The Top Barriers to E-Waste Recycling and How to Solve Them

top barriers to e-waste recycling

There are seen and unseen barriers to e-waste recycling. Here are the top barriers to e-waste recycling and how using this knowledge can help e-waste recycling, also known as techwaste recycling, grow this year.  

It’s always encouraging when recycling rates increase. It’s refreshing when we learn some countries are doing exceptionally well at recycling their waste. For example, Germany has the best recycling rate in the world followed by Austria, South Korea, and Wales. All four countries recycle between 52% and 56% of their municipal waste, which should serve as an inspiration to other nations.

You’d be surprised to learn that the US does not have as good of a rate when it comes to recycling waste. In 2013, American’s produced roughly 254 million tons of waste and recycled about 34.3 percent of this waste. How can we help increase this rate? By preventing common barriers to recycling, particularly, techwaste recycling.

As manufacturers keep churning out new, more sophisticated versions of our favorite electronics, consumers across the globe rush to buy them – and then dispose of the older models. The amount of e-waste we generate as trash is skyrocketing, but now we need to increase the amount of e-waste we recycle.

So why are techwaste recycling rates stagnant? One reason is that as is the case with recycling in general, there are barriers to getting people to participate. Until we recognize and acknowledge those barriers, they’re likely to continue impeding the push to efficiently elevate techwaste recycling rates.

What Are the Top Barriers to E-Waste Recycling?

top barriers to e-waste recycling

What keeps people from taking their used electronics to an experienced recycling firm like Great Lakes Electronics Corporation, which can successfully recycle the individual parts and make them available to manufacturers for new products?

We know that some people simply throw out their used smartphones or laptops, often because they’re not aware that they can be recycled, or why it’s important to do so – or they simply hoard it, tossing it into a desk drawer, then forget about it.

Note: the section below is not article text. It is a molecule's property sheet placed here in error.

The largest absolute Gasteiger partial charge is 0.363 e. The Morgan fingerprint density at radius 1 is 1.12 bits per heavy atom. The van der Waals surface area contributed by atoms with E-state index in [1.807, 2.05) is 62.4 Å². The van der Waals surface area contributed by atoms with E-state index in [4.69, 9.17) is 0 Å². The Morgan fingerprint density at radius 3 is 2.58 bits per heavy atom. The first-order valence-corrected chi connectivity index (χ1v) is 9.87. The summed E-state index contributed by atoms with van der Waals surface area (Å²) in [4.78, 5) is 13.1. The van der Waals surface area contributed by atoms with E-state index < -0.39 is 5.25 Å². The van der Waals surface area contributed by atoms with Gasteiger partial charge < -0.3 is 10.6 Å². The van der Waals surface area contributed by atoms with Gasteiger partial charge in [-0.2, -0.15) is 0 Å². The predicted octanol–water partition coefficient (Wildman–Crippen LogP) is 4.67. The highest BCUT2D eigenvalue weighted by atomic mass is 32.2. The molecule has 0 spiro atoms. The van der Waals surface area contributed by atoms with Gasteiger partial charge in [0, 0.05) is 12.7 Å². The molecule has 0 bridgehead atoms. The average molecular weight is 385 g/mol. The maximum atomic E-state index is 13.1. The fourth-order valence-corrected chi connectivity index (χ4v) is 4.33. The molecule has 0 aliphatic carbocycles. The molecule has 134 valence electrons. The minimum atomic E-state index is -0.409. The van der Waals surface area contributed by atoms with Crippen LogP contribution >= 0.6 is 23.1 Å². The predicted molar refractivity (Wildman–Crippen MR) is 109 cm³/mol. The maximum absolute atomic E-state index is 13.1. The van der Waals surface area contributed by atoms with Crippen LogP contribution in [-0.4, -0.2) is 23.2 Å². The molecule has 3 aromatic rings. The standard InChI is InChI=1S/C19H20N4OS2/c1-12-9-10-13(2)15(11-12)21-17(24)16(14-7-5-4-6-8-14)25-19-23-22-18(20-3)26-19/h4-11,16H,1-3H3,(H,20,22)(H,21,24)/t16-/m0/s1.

Either way, we lose the ability to recycle the valuable parts that are still within those devices, parts which can then be available to manufacturers.

And we clearly want to avoid e-waste being thrown out, since electronics contain toxic materials like mercury and lead that can contaminate our soil and water.

Experts in this field have cited a variety of reasons why recycling rates remain low, including the lack of techwaste recycling facilities and drop off points in some cities and states; privacy concerns about accessing old data on those devices; and just plain hoarding.

But one thing we do know from studies is that the problem isn’t because people don’t want to recycle or reject the concept.

In a 2018 survey by The Recycling Partnership, a national nonprofit working to promote recycling in towns, cities and states, said that 62 percent of respondents said it was a “turn-off” if someone doesn’t recycle.

But we also know there can be a gap in recycling knowledge from one household and business to the next, including knowing which household or business items can be recycled, and where they can be taken. The Recycling Partnership has estimated that every household has the power to keep 800 pounds of standard recyclables out of the landfill every year, so clearly, there’s some work to be done on educating the public.

New research from the Waste & Resources Action Programme (WRAP), an organization that works with businesses, individuals and communities to achieve a circular economy by reducing waste, has identified four central barriers that frequently stop people from recycling or limit how often they do. They include:

  1. Physical barriers: including limited access to recycling bin containers, unreliable collection service or living in places far from recycling sites.
  2. Behavioral issues: like people assuming they’re too busy to recycle or simply forget about it.
  3. Lack of knowledge or understanding: about what can get recycled;
  4. Attitudes or perceptions: such as thinking recycling is a waste of time.

Those are issues that can stop people from recycling in general, but there are also specific issues related to e-waste. Although we know that in recent years, more Americans have turned to electronic waste recycling, our numbers could be even better.

One common barrier to efficient e-recycling is that big-name electronic manufacturers have been building devices that are difficult if not impossible to take apart and repair, so the owner will instead buy the new version. As a result, broken or malfunctioning electronics are no longer repaired but instead pushed to the side and treated as “junk” to be thrown out with the trash – even though broken devices still have parts within them that can be successfully recycled.